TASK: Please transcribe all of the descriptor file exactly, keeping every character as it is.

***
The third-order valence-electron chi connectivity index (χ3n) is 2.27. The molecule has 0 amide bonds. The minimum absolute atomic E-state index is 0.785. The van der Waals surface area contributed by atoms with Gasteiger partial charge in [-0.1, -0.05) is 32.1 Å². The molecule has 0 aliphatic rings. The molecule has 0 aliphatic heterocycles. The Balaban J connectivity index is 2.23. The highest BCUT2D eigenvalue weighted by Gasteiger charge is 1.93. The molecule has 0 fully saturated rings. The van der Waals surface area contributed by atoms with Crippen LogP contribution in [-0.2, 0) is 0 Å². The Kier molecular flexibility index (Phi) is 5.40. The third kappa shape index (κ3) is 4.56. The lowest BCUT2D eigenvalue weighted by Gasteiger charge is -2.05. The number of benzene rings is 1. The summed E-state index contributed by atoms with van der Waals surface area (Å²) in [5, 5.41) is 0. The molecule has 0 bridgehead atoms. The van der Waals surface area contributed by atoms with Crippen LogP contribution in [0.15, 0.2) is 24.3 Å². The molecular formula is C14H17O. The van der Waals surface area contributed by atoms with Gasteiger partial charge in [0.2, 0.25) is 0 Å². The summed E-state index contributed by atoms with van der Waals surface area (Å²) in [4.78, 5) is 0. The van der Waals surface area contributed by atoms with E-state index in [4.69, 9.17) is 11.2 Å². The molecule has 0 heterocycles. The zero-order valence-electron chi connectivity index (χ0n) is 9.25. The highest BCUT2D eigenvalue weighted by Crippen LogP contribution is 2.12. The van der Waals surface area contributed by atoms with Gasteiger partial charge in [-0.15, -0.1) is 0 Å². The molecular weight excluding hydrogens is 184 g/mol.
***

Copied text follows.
The third-order valence-electron chi connectivity index (χ3n) is 2.27. The molecule has 0 amide bonds. The minimum absolute atomic E-state index is 0.785. The van der Waals surface area contributed by atoms with Gasteiger partial charge in [-0.1, -0.05) is 32.1 Å². The molecule has 0 aliphatic rings. The molecule has 0 aliphatic heterocycles. The Balaban J connectivity index is 2.23. The highest BCUT2D eigenvalue weighted by Gasteiger charge is 1.93. The molecule has 0 fully saturated rings. The van der Waals surface area contributed by atoms with Crippen LogP contribution in [-0.2, 0) is 0 Å². The Kier molecular flexibility index (Phi) is 5.40. The third kappa shape index (κ3) is 4.56. The lowest BCUT2D eigenvalue weighted by Gasteiger charge is -2.05. The number of benzene rings is 1. The summed E-state index contributed by atoms with van der Waals surface area (Å²) in [5, 5.41) is 0. The molecule has 0 bridgehead atoms. The van der Waals surface area contributed by atoms with Crippen LogP contribution in [0.15, 0.2) is 24.3 Å². The molecular formula is C14H17O. The van der Waals surface area contributed by atoms with Gasteiger partial charge in [0.2, 0.25) is 0 Å². The summed E-state index contributed by atoms with van der Waals surface area (Å²) in [4.78, 5) is 0. The van der Waals surface area contributed by atoms with E-state index in [4.69, 9.17) is 11.2 Å². The molecule has 0 heterocycles. The zero-order valence-electron chi connectivity index (χ0n) is 9.25. The highest BCUT2D eigenvalue weighted by Crippen LogP contribution is 2.12. The van der Waals surface area contributed by atoms with Gasteiger partial charge in [-0.15, -0.1) is 0 Å². The molecular weight excluding hydrogens is 184 g/mol.